Photo: Bryan R. Smith/AFP via Getty Images

Stocks plunged more than 9% on Thursday, with the S&P 500 26% below its February all-time high.

Why it matters: The potential economic impact from the coronavirus ended Wall Street's longest bull run in history while roiling stock markets around the globe.

Data: FactSet; Chart: Naema Ahmed/Axios

By the numbers: The S&P 500 and Nasdaq Composite fell 9.5%.

  • The Dow fell 10% — its worst single-day percentage decline since the 1987 market crash.
  • The VIX, a measure of stock market volatility, spiked to the highest level since 2008.

Between the lines: U.S. stock declines were so steep at market open that it tripped the New York Stock Exchange's circuit breaker for the second time this week.

  • Stocks rebounded sharply in the middle of the day after the Federal Reserve said it would make an eye-popping $1.5 trillion in funding available to the financial system. It said it would also widen its bond-buying program, and continue to offer billions in the overnight loans.
  • The stock gains soon faded.

What they're saying: The moves were made "to address highly unusual disruptions in Treasury financing markets associated with the coronavirus outbreak," the New York Fed said in a press release. The announcement followed instruction from Fed chair Jerome Powell, who was consulted by the rate-setting committee.

  • "This is extremely rare ... and an unusually aggressive response," Lou Crandall, chief economist at research firm Wrightson ICAP, told Axios in response to the Fed's announcement. Crandall noted the scale of the Fed's intervention was "reminiscent of the financial crisis."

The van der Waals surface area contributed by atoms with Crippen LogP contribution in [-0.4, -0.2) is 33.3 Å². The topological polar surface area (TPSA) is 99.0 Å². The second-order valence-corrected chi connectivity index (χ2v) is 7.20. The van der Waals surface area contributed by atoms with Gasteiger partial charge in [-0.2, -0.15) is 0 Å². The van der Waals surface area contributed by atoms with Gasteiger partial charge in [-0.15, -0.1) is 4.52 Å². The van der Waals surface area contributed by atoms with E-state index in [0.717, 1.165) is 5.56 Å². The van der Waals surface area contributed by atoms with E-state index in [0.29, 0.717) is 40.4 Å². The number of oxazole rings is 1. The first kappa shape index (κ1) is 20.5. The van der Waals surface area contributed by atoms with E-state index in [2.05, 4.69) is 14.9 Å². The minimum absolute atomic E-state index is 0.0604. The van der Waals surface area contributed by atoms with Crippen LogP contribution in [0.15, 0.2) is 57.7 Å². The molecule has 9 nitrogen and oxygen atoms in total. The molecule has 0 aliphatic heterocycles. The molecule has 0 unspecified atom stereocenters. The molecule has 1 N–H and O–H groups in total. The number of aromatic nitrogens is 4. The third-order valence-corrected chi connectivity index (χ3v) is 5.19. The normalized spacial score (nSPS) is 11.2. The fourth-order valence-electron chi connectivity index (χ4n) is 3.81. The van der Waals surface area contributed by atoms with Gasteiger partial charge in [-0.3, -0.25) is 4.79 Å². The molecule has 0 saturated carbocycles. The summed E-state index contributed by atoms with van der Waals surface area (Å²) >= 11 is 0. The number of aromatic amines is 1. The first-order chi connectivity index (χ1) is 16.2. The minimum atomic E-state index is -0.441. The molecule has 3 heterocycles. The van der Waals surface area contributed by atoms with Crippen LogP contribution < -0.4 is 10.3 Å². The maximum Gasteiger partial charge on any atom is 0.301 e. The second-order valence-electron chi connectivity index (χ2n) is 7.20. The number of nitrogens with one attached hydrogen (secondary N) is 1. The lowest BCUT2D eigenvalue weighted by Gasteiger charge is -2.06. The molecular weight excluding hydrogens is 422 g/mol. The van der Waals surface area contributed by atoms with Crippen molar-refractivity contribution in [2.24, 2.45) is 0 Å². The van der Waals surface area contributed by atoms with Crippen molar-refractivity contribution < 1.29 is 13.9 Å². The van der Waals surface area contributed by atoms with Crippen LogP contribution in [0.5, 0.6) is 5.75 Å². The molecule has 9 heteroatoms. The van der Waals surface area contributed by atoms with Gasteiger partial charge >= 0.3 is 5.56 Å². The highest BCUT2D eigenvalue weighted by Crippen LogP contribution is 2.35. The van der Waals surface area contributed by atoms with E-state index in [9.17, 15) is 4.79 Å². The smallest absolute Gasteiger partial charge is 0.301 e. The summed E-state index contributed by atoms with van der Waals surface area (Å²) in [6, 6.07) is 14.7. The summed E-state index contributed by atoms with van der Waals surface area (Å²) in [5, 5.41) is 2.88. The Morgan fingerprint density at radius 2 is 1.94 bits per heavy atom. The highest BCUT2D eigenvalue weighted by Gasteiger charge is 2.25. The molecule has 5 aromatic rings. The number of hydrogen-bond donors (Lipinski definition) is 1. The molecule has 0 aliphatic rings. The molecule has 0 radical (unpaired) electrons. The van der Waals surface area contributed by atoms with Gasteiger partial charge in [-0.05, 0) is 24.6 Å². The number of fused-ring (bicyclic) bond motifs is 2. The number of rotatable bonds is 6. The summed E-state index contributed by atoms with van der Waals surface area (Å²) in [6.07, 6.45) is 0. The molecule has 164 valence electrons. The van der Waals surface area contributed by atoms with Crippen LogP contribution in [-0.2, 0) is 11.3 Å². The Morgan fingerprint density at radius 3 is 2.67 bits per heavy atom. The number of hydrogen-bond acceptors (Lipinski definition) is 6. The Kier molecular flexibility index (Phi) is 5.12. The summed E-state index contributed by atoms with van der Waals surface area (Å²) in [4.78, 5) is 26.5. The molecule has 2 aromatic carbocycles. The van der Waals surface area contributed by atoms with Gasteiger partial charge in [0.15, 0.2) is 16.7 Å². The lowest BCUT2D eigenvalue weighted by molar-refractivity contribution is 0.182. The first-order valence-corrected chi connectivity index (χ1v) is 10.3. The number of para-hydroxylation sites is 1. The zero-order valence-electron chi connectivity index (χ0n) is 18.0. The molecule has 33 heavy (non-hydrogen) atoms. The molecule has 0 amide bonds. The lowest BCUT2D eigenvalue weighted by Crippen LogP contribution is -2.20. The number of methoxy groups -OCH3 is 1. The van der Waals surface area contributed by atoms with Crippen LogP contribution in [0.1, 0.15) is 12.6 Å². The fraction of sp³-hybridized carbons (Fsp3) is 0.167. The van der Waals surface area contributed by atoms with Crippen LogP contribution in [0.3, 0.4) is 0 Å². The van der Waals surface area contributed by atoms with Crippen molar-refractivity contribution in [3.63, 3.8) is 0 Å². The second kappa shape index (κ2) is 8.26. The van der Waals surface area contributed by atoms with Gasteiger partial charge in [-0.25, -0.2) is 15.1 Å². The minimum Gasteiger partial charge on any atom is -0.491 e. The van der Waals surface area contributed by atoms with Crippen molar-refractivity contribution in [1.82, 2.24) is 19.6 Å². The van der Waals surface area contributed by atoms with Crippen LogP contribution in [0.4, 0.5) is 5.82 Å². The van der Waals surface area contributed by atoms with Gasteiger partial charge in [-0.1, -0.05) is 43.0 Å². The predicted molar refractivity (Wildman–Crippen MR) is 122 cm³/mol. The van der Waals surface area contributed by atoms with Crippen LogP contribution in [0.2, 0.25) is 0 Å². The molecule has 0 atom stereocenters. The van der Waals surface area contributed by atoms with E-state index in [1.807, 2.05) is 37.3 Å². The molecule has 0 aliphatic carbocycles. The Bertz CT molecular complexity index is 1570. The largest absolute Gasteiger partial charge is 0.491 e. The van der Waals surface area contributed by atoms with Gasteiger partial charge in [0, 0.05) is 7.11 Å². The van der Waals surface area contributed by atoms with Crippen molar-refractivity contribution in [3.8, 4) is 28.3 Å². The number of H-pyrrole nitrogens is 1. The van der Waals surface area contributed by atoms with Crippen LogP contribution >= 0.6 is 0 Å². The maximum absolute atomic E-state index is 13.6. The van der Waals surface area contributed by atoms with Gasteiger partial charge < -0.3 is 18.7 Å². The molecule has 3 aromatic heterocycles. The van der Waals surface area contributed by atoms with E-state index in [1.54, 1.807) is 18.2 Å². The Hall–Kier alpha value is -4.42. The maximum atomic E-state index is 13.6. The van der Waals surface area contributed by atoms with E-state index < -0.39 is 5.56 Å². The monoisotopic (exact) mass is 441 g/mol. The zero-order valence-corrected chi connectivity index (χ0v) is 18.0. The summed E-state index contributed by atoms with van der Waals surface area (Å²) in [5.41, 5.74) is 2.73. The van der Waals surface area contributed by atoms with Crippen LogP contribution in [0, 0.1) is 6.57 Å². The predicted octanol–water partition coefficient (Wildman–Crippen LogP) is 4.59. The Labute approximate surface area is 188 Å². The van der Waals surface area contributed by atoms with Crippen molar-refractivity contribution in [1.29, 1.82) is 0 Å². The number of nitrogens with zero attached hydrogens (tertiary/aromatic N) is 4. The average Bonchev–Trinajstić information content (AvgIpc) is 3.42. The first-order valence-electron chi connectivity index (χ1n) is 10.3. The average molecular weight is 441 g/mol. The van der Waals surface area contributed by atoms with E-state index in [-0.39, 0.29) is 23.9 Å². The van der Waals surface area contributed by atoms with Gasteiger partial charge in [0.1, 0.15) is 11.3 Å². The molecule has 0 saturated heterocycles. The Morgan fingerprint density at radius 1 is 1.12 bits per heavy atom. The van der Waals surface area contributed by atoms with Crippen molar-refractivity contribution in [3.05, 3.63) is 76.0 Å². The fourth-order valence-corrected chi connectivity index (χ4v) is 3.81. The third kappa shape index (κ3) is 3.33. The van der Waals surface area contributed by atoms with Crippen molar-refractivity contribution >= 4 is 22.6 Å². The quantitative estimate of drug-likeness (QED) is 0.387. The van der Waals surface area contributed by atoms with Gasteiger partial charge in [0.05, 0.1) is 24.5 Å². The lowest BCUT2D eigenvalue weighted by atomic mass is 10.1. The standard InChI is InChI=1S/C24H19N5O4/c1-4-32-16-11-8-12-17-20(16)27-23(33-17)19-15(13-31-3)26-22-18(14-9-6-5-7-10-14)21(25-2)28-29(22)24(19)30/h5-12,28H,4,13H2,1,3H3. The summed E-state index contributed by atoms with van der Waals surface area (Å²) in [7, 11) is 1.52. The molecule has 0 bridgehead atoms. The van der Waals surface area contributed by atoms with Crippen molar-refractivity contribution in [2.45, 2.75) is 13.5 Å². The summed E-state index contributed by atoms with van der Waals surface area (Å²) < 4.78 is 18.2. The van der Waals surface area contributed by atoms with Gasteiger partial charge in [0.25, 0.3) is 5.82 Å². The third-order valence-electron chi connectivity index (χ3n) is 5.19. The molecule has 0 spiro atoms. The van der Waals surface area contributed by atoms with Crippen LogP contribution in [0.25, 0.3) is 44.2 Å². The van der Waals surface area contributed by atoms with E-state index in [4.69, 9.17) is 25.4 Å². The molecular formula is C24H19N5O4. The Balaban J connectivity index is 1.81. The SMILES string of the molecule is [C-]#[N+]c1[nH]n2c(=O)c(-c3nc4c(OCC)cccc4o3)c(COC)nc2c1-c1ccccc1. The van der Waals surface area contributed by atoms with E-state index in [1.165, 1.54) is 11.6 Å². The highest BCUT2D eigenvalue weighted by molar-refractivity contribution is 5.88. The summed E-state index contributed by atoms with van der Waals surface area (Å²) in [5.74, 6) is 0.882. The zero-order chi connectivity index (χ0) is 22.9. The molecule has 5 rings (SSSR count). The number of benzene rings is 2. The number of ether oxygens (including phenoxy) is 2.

The bottom line: Wall Street's tumultuous stretch continued after President Trump said Wednesday night that the U.S. would ban some European travelers from entering the country for 30 days. Plans for economic stimulus are still up in the air.

Go deeper

Fauci says White House effort to discredit him is "bizarre"

Photo: Joshua Roberts/Getty Images

Anthony Fauci told The Atlantic on Wednesday that efforts by certain White House officials to discredit him are "bizarre" and that it "ultimately hurts the president" to undermine a top health official in the middle of a pandemic.

Driving the news: Fauci's comments come on the heels of a USA Today op-ed by White House trade adviser Peter Navarro, who claimed that Fauci has been "wrong about everything" related to the coronavirus that the two have interacted on. Fauci told The Atlantic: “I can’t explain Peter Navarro. He’s in a world by himself.”

3 hours ago - Health

Oklahoma Gov. Kevin Stitt tests positive for coronavirus

Oklahoma Gov. Kevin Stitt. Photo: Alex Wong/Getty Images)

Oklahoma Gov. Kevin Stitt (R) announced on Wednesday he has tested positive for the coronavirus and will self-isolate, Tulsa World reports.

Why it matters: The 47-year-old Stitt is believed to be the first governor in the U.S. to test positive. He attended President Trump's rally in Tulsa last month, which the county's health department director said likely contributed to a surge in cases in the region.

Updated 4 hours ago - Politics & Policy

Coronavirus dashboard

Illustration: Sarah Grillo/Axios

  1. Global: Total confirmed cases as of 2:30 p.m. ET: 13,397,167 — Total deaths: 580,388 — Total recoveries — 7,449,477Map.
  2. U.S.: Total confirmed cases as of 2:30 p.m. ET: 3,459,053 — Total deaths: 136,900 — Total recoveries: 1,049,098 — Total tested: 41,764,557Map.
  3. States: Alabama's GOP governor issues statewide mask mandate — Oklahoma Gov. Kevin Stitt tests positive.
  4. Politics: Fauci says White House effort to discredit him is "bizarre" — Trump says Navarro shouldn't have written op-ed attacking Fauci.